Cast: Richa Chadha, Ratna Pathak Shah, Saiyami Kher, Gulshan Devaiah, Sumeet Vyas, Abhishek Banerjee, Lillete Dubey, Rinku Rajguru, Geetika Vidya Ohlyan, Ishwak Singh
Director: Nikkhil Advani, Avinash Arun, Tannishtha Chatterjee, Krishna D.K, Nitya Mehra, Raj Nidimoru
Rating: 3 stars (out of 5)
Mass banging of plates and chants of "go, Corona, go" - inarguably the worst ways in which a nation can prepare for a fight against a pandemic - make it to two of the shorts that are part of Unpaused, an Amazon Prime Video anthology of five lockdown stories from Mumbai. The sight of men and women out on their balconies drumming up collective cacophony to scare away the virus holds a mirror to a society that needs little inducement to abandon science.
In Tannishtha Chatterjee's Rat-a-Tat, a senior citizen calls the police to complain about the racket made by a neighbour but the cop refuses to take cognizance. The collective clanging of thalis also figures in Nikkhil Advani's The Apartment although the act does not have a direct bearing on the story of a woman driven to the edge by her perfidious husband.
That apart, the anthology opener Glitch, directed by Raj & DK, without directly alluding to it, borrows some of the absurdity of India's initial response to the Covid-19 pandemic to craft a zany narrative about a man who resorts to desperate measures when faced with the invasion of the deadly microbes.
Chance encounters, lucky breaks and the class divide are foregrounded in Unpaused, filmed post-lockdown in controlled environments. When five directors - actually six because one of the shorts is helmed by a duo - create films in isolation, tonal consistency is hard to achieve.
One isn't complaining though. The diversity of approaches only makes Unpaused that much more interesting as you, in one go, watch five distinct films on a common theme. It has it all: the quirky and the straightforward, the deadpan and the uplifting, the emotionally affecting and the thought-provoking, the poignant and the humorous. It straddles a range of experiences that together serve to direct our attention towards the impact the pandemic has had on lives and livelihoods.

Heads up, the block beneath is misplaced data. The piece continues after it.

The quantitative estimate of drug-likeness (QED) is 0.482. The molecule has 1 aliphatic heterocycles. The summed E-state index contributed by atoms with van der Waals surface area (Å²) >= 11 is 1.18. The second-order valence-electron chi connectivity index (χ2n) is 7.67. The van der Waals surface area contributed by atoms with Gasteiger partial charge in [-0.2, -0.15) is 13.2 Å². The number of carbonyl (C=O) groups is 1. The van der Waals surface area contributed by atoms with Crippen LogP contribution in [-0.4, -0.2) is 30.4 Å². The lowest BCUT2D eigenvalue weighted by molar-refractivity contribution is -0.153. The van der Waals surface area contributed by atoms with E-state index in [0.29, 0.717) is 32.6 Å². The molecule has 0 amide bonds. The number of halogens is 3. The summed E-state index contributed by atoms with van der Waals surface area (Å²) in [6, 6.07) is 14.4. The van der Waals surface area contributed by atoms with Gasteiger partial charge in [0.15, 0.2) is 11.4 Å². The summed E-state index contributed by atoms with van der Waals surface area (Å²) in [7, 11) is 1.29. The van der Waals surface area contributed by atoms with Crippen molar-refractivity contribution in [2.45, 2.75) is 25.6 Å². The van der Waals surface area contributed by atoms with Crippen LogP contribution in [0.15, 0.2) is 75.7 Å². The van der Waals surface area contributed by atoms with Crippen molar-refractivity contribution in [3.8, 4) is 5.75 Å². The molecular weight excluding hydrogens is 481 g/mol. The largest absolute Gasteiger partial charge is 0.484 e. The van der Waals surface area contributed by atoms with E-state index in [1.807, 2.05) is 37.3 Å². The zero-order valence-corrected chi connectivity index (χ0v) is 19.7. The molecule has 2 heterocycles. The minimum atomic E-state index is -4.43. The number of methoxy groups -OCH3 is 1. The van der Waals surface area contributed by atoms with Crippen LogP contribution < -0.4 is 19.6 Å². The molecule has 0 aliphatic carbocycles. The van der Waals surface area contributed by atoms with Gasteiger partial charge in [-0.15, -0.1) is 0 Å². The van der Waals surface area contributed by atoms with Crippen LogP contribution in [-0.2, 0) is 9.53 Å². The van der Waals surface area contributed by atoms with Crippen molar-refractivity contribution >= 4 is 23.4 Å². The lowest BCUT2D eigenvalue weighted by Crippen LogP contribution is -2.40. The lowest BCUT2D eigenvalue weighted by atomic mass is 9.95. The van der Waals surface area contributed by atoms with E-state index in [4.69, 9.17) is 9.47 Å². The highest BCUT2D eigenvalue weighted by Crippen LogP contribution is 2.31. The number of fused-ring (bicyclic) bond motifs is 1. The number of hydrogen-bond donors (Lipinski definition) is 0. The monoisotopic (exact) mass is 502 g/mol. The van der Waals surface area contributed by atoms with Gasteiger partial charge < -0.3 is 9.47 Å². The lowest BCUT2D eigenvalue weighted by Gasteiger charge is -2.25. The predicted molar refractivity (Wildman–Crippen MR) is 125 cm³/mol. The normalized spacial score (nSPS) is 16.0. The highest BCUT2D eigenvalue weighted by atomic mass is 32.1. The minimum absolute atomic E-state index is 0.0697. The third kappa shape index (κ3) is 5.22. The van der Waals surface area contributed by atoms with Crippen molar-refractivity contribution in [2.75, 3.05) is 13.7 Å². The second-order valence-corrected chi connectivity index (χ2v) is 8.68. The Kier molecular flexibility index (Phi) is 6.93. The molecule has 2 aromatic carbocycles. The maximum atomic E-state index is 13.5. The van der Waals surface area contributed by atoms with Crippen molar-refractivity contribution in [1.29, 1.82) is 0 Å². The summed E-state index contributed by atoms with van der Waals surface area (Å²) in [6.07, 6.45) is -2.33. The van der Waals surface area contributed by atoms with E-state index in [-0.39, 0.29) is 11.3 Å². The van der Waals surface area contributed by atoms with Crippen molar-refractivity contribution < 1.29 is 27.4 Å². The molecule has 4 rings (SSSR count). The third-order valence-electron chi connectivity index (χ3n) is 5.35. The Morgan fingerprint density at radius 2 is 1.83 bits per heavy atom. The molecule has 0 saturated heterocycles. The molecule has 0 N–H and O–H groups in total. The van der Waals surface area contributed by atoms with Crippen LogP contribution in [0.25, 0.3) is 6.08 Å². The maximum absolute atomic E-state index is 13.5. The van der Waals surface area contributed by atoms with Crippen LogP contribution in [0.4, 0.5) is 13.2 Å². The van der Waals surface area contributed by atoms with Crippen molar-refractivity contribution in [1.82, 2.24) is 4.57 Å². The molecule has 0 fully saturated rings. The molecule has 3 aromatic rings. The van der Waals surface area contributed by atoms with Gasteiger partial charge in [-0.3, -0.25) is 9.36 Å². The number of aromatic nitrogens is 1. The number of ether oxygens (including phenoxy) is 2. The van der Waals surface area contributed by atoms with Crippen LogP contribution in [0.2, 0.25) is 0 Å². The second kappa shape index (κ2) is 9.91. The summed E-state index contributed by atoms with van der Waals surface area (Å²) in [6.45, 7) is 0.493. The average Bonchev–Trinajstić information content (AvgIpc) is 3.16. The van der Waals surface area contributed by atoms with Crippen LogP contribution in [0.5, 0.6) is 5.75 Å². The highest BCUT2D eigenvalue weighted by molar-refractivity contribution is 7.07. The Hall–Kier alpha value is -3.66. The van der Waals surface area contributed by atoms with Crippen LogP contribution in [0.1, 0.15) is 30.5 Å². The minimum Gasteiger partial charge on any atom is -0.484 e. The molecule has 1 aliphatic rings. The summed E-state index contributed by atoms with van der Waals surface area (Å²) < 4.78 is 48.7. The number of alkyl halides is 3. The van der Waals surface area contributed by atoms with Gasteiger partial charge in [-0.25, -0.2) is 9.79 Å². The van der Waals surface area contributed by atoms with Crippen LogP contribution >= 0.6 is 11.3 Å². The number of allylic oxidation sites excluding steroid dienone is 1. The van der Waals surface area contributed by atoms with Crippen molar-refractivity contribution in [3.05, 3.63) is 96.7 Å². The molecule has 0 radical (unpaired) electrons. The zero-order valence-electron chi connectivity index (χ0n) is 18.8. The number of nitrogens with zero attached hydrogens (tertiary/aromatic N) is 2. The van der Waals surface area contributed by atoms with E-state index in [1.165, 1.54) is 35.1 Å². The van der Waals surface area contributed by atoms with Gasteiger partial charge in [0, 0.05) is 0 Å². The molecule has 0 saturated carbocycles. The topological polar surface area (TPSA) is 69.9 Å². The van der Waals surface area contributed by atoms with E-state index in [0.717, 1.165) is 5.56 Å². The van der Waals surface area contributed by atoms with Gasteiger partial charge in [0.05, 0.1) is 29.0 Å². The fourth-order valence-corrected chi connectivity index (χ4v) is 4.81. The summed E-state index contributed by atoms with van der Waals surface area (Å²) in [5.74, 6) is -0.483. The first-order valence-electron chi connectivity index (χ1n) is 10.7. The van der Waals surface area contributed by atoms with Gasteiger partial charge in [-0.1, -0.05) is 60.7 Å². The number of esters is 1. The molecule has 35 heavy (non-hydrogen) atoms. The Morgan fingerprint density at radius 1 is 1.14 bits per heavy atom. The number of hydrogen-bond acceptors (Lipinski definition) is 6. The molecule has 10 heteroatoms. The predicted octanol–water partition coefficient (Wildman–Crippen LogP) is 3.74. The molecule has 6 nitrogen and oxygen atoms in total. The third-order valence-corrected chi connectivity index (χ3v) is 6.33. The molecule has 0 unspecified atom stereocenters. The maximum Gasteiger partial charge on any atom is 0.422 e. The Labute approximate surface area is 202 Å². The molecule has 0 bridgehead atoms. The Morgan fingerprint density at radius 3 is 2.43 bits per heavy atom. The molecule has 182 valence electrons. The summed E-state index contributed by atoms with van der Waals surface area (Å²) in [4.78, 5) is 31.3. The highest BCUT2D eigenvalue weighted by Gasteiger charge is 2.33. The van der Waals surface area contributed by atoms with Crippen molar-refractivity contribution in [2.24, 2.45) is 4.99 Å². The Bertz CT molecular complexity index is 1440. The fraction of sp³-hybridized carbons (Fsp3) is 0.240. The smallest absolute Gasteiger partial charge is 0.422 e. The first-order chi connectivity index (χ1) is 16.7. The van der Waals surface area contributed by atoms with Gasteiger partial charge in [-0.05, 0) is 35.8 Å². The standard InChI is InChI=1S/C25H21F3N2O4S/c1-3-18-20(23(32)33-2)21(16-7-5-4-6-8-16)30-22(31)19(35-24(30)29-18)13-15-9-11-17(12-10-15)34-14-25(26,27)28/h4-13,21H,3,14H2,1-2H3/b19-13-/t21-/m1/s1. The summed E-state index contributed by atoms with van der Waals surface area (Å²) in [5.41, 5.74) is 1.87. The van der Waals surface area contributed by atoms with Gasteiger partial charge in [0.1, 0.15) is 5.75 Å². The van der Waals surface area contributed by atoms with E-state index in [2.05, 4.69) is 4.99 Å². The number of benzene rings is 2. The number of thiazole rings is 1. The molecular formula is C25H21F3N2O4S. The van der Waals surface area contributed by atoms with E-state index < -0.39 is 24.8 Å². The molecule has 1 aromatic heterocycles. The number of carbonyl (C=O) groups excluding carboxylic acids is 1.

The 113-minute Unpaused, an Amazon Prime original, is bookended by two dissimilar efforts. The three linking shorts, although varied in style and essence, address what superficially look like shared concerns. They throw light on the social dynamics of the "new normal" and the difficult-to-bridge chasm between the haves and the have-nots, which the pandemic has exposed more cruelly than anything ever has.
The makers of Unpaused, however, are not at liberty to be out on the streets to fictionalize the despair of migrants forced to trek back home during the lockdown. But a couple of the shorts do touch upon the plight of the large unorganized workforce that operates without a safety net in our big, heartless cities.
In Glitch, the fallout of the pandemic receives irreverent treatment. Scripted by Reshu Nath, it is a love story infused with sardonic wit. A hypochondriac (Gulshan Devaiah) finds himself on a blind date with a deaf-mute "virus warrior" (Saiyami Kher), his exact opposite on the pandemic scale. His cocooned life is in danger of being disrupted.